Vice-Chancellor rubbishes ‘staff restaurant’ claims
Plans for a desperately-needed library extension have been put on hold to make way for a staff restaurant, according to an email sent by the Secretary of the English Department’s Staff /Student Consultative Committee (SSCC).
The email prompted alarm among English students after it was sent out by a department secretary on Monday 28 January. In the message, Sarah Hardman, English SSCC Secretary claimed: “Plans have been drawn up for an extension, but these have been replaced with proposals for new offices for the deans and that all important staff restaurant.”
She continued: “the library may not be at the top of your agenda, but as English students it is pretty important to us.”
Durham’s Vice-Chancellor rubbished the claims, describing Ms Hardman’s email as “complete and utter nonsense”. Professor Christopher Higgins insisted that only last Tuesday he was part of a panel from the University, including the DSU President, who had met to consider the concept architects’ designs, which incorporated the library extension that Hardman claimed was to be scrapped.
DSU President, Flo Herbert told Palatinate: “I’ve seen some of the architect’s ideas for the extension of the library and the other developments planned for the science site, so I can assure you it’s going ahead. The plans are pretty exciting and the University seems committed to building something of significance for students and the city.”
Prof. Higgins continued to strongly refute the claims, and explained that whilst as part of the Gateway Project (see page 6) the University’s Executive will be moving to the science site, there will be “no dean offices whatsoever”. They will remain in their departments.
There are plans for catering facilities, but these will be “for everybody”. The library extension will be a “prestigious building”, to include the law library, relocated from Palace Green, and additional space for, as yet, an unspecified use.
The English department declined to comment on the matter.
Hardman stood by her email when Palatinate spoke to her last week. She was not prepared to reveal where her story originated, but did say that the “hearsay” was brought up and discussed at the English SSCC meeting.
Hardman’s email further claimed that the library is now being forced to operate a weeding system due to space constraints. This ensures any book that is not borrowed for ten years is placed into store.
She points out that “simply because a book has not been borrowed does not mean it has not been used.” The email called on students to “borrow every one of these books” to “send a clear message to the University that the current system is not working and that the library needs more space.”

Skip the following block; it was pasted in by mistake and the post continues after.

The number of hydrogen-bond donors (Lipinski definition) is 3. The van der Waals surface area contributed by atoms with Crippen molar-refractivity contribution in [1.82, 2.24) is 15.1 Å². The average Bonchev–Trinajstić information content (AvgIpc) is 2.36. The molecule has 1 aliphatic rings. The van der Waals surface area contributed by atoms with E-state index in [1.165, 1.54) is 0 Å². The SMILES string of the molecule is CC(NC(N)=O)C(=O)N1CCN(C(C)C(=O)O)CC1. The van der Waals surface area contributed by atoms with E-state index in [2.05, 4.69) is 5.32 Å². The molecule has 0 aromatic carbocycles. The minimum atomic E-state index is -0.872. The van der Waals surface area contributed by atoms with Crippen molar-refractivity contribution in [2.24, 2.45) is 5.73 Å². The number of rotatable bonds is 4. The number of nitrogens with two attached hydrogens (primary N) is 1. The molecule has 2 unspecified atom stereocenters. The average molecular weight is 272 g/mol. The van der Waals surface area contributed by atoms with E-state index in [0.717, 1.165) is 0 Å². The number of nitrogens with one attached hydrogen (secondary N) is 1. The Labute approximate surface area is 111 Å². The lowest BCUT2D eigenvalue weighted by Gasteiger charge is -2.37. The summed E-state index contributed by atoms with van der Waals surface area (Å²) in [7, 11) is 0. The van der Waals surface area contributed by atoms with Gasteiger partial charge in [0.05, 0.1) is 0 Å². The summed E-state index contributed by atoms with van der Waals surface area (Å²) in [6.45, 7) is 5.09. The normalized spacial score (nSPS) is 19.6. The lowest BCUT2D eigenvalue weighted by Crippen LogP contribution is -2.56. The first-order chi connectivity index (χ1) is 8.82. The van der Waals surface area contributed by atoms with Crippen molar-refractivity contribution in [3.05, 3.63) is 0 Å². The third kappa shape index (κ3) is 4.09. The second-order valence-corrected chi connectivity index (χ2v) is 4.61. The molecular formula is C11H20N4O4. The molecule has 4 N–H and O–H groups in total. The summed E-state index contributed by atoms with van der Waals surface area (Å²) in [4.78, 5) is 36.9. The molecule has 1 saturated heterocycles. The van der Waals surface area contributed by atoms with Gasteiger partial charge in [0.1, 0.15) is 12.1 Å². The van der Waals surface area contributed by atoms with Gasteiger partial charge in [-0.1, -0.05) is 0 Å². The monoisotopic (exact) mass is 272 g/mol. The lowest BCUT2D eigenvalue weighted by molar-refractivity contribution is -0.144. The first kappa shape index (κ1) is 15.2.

Deputy Librarian Clare Powne told Palatinate that discussions were ongoing with departments to actively manage the collections. She admitted that the library was “effectively full”.
However, she continued, it has never been the case that the library operated complete “open-access shelving”, and that a store system, which is fairly standard in most universities, had been in operation at Durham for many years.
As for the scrapped library extension, she said: “That’s the first we have heard of that rumour and therefore the library cannot comment.”
The confusion follows a series of recent frustrations with library facilities. The high-profile Facebook group campaign to extend opening hours has already drawn almost 2,000 members, highlighting high student demand for change. A survey has also been underway to assess what improvements are needed.
Prof. Higgins revealed to Palatinate that the University have therefore decided to extend the opening hours of the library.
In the two weeks before and the three weeks during exams, the main library will be open on Fridays and Saturdays from 8am to Midnight.
Weekend opening hours will also increase generally at both Durham and Queen’s Campus. Prof Higgins confirmed that this is being given the “highest priority”.
Simon Rowbotham, DSU Education Officer and an admin on the Facebook group, responded to this news:
“We are all delighted with the news that hours will be extended during the examination period and are looking forward to a decision on the other proposals regarding the long-term opening hours at both the Durham and Queen’s main libraries.
“The University has received our proposal for extended hours with positivity and the DSU is optimistic of more increases in the future.”